Small incision cataract surgery: tips for avoiding surgical complications.

Gurung R, Hennig A - Community Eye Health (2008)

Checking the tunnel size
© Copyright Policy
Related In: Results  -  Collection

Show All Figures
getmorefigures.php?uid=PMC2377379&req=5

Figure 9: Checking the tunnel size
Mentions: Difficulties with nucleus delivery are mostly due to the inner tunnel opening being too small. This should be checked before nucleus removal, e.g. with the visco cannula (Figure 7). If there is any doubt about the correct tunnel size, it is better to further enlarge the tunnel before removing the nucleus. However, the surgeon should avoid cutting into the anterior chamber's angle while enlarging the inner tunnel opening, as this carries an increased risk of hyphaema.

View Article: PubMed Central - HTML - PubMed

Affiliation: Deputy Medical Director, Tilganga Eye Centre, Kathmandu, Nepal. Email: reetagurung@gmail.com.

AUTOMATICALLY GENERATED EXCERPT
Please rate it.

Small incision cataract surgery (SICS) is one of the cataract surgical techniques commonly used in developing countries... With SICS, as with all cataract surgery techniques, it is mandatory to perform a thorough preoperative assessment of the patient (see article on page 12)... If there is doubt about the self-sealing effect, the surgeon may apply one or two sutures at the end of surgery... If correctly tied, these will, at the same time, reduce any induced astigmatism... Only a correct sclerocorneal tunnel incision, at least 1 to 2 mm into the clear cornea, leads to a self-sealing wound... Scleral cauterisation before tunnel. construction reduces the risk of pre- and postoperative hyphaema... If the crescent knife is not visible during the incision, this indicates that you are working too deeply inside the sclera; you may perforate towards the anterior chamber's angle (a ‘premature entry’)... During SICS, different techniques can be used to remove the nucleus: either hydroexpression alone (using an anterior chamber maintainer), hydroexpression plus extraction (using an irrigating vectis or Simcoe cannula), or extraction alone (using a ‘fishhook’ needle)... Instruments for nucleus removal, such as the irrigating vectis, Simcoe cannula, or fishhook, should be kept away from the cornea and should not push the nucleus against the cornea during nucleus delivery.These instruments should push slightly posteriorly, which will help to open the incision for easier nucleus delivery (Figures 9 & 10)... Most of the lens cortex can be removed with a Simcoe cannula through the tunnel (Figure 11)... A sub-incisional cortex can be safely aspirated through a side port at 130–180˚ from the incision site... Wrinkles indicate that the posterior capsule is caught in the aspiration port of the Simcoe cannula... This requires immediate backflushing to avoid posterior capsular rupture... To reduce the risk of a postoperative increase in intraocular pressure, thorough removal of viscoelastics is required.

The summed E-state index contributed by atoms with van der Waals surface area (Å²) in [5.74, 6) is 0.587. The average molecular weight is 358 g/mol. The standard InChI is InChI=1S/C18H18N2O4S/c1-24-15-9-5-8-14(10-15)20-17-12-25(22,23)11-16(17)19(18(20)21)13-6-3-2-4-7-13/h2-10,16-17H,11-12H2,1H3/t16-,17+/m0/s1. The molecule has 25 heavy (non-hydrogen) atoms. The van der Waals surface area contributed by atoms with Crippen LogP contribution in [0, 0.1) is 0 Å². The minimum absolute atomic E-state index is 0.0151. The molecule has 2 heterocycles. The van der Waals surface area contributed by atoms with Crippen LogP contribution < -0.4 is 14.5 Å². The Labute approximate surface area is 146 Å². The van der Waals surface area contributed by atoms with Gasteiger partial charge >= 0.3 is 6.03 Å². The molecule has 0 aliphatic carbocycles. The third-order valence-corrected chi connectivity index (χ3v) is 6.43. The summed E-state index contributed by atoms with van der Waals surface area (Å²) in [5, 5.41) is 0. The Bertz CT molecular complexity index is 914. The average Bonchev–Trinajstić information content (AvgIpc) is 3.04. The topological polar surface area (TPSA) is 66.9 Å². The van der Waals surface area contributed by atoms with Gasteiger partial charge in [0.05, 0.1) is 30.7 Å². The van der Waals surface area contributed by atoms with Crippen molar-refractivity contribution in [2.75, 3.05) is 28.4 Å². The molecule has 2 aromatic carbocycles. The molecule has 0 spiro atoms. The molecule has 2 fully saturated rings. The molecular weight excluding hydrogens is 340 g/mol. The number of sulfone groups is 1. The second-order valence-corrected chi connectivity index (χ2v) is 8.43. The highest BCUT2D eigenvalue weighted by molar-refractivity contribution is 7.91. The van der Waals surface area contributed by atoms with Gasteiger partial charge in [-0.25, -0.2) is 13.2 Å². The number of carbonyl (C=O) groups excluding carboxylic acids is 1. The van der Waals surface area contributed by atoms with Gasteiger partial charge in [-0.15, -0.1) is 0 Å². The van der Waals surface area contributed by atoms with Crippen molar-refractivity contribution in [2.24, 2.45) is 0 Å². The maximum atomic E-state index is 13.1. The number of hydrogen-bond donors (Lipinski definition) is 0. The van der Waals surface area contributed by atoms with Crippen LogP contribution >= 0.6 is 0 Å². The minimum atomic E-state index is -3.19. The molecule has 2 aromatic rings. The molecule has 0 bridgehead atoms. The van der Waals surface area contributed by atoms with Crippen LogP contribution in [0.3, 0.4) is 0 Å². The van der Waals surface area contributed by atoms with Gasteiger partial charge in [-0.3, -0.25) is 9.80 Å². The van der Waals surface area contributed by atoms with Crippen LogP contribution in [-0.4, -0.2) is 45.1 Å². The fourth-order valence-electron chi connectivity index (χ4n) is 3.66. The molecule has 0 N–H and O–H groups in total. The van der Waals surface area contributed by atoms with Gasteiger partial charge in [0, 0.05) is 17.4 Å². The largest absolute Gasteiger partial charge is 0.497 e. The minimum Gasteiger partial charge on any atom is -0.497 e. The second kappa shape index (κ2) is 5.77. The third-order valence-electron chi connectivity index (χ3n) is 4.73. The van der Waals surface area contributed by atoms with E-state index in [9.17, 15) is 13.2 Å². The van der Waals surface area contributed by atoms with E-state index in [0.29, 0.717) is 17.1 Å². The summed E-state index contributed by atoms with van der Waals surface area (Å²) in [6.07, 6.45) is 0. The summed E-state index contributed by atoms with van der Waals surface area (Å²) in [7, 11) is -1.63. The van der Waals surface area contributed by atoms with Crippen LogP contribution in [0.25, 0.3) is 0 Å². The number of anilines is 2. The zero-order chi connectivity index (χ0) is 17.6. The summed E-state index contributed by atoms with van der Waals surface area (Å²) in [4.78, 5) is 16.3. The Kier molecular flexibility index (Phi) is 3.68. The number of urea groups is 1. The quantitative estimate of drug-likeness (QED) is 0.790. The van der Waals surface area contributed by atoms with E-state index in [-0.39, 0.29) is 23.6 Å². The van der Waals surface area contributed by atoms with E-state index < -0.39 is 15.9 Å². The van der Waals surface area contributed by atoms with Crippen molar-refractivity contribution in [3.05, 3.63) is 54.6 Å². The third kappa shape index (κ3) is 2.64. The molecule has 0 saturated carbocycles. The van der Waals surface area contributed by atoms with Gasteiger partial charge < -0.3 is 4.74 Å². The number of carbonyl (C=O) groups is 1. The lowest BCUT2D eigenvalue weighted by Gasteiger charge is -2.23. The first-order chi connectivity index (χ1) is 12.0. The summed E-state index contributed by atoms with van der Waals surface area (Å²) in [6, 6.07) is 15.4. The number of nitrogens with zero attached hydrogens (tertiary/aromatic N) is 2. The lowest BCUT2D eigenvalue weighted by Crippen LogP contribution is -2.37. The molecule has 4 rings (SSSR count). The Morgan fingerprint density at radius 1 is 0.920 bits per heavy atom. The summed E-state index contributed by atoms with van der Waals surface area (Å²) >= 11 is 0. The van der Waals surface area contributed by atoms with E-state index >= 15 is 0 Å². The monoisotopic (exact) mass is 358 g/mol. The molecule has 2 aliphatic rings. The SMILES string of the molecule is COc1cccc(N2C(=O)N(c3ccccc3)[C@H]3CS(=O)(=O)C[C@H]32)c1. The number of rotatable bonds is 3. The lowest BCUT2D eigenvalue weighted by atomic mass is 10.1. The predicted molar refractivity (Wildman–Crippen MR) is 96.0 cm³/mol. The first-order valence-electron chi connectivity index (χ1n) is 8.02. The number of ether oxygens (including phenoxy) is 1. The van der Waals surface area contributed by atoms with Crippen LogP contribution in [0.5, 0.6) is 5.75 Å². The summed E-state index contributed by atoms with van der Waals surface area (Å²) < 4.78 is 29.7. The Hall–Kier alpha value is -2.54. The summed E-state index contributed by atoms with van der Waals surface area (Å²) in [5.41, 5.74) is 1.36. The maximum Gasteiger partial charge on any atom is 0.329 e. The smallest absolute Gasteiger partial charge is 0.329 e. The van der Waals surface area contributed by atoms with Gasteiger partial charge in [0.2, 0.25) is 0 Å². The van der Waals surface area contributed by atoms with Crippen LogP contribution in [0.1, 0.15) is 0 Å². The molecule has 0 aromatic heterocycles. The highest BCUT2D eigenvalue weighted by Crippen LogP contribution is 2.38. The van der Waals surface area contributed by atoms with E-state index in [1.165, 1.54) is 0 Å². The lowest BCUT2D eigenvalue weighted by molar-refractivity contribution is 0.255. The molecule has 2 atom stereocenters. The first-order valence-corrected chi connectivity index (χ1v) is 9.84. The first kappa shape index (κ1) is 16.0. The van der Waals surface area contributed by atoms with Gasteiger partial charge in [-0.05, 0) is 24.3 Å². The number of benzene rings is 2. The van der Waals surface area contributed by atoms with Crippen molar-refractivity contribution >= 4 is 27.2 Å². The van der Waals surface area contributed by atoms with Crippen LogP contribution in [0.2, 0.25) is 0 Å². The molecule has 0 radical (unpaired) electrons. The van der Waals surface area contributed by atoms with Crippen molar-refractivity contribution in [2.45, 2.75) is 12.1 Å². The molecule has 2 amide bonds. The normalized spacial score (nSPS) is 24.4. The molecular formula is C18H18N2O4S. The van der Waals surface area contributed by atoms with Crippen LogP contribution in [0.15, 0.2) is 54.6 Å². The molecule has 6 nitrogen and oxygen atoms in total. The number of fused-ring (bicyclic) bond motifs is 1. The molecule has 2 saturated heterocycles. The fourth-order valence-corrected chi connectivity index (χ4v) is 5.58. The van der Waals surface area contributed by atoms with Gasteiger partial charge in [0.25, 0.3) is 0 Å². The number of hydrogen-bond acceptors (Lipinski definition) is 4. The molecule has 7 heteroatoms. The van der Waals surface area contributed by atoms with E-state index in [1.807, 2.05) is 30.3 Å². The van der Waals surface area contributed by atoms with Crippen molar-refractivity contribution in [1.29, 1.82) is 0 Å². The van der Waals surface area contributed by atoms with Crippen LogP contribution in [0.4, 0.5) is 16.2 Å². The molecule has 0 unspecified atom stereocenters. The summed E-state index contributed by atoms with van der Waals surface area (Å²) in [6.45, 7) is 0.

No MeSH data available.